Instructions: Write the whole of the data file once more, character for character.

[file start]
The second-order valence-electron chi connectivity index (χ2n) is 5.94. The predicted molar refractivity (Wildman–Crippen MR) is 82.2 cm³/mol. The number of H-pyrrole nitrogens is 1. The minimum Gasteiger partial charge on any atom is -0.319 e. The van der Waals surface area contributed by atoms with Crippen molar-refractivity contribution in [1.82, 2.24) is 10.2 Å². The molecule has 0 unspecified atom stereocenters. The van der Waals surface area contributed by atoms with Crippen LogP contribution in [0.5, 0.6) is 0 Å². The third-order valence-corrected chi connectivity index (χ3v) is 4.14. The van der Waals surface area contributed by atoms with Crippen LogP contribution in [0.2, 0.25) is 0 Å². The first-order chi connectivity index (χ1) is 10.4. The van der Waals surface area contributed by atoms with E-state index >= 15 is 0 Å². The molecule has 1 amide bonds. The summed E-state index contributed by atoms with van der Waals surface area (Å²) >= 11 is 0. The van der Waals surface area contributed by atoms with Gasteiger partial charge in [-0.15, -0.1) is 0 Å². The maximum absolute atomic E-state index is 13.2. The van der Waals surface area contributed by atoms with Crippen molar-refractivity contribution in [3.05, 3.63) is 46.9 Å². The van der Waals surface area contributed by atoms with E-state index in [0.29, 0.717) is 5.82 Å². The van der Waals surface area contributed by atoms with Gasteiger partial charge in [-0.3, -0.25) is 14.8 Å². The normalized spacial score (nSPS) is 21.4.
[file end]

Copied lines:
The second-order valence-electron chi connectivity index (χ2n) is 5.94. The predicted molar refractivity (Wildman–Crippen MR) is 82.2 cm³/mol. The number of H-pyrrole nitrogens is 1. The minimum Gasteiger partial charge on any atom is -0.319 e. The van der Waals surface area contributed by atoms with Crippen molar-refractivity contribution in [1.82, 2.24) is 10.2 Å². The molecule has 0 unspecified atom stereocenters. The van der Waals surface area contributed by atoms with Crippen LogP contribution in [0.5, 0.6) is 0 Å². The third-order valence-corrected chi connectivity index (χ3v) is 4.14. The van der Waals surface area contributed by atoms with Crippen LogP contribution in [0.2, 0.25) is 0 Å². The first-order chi connectivity index (χ1) is 10.4. The van der Waals surface area contributed by atoms with E-state index >= 15 is 0 Å². The molecule has 1 amide bonds. The summed E-state index contributed by atoms with van der Waals surface area (Å²) >= 11 is 0. The van der Waals surface area contributed by atoms with Gasteiger partial charge in [-0.15, -0.1) is 0 Å². The maximum absolute atomic E-state index is 13.2. The van der Waals surface area contributed by atoms with Crippen molar-refractivity contribution in [3.05, 3.63) is 46.9 Å². The van der Waals surface area contributed by atoms with E-state index in [0.29, 0.717) is 5.82 Å². The van der Waals surface area contributed by atoms with Gasteiger partial charge in [-0.3, -0.25) is 14.8 Å². The normalized spacial score (nSPS) is 21.4.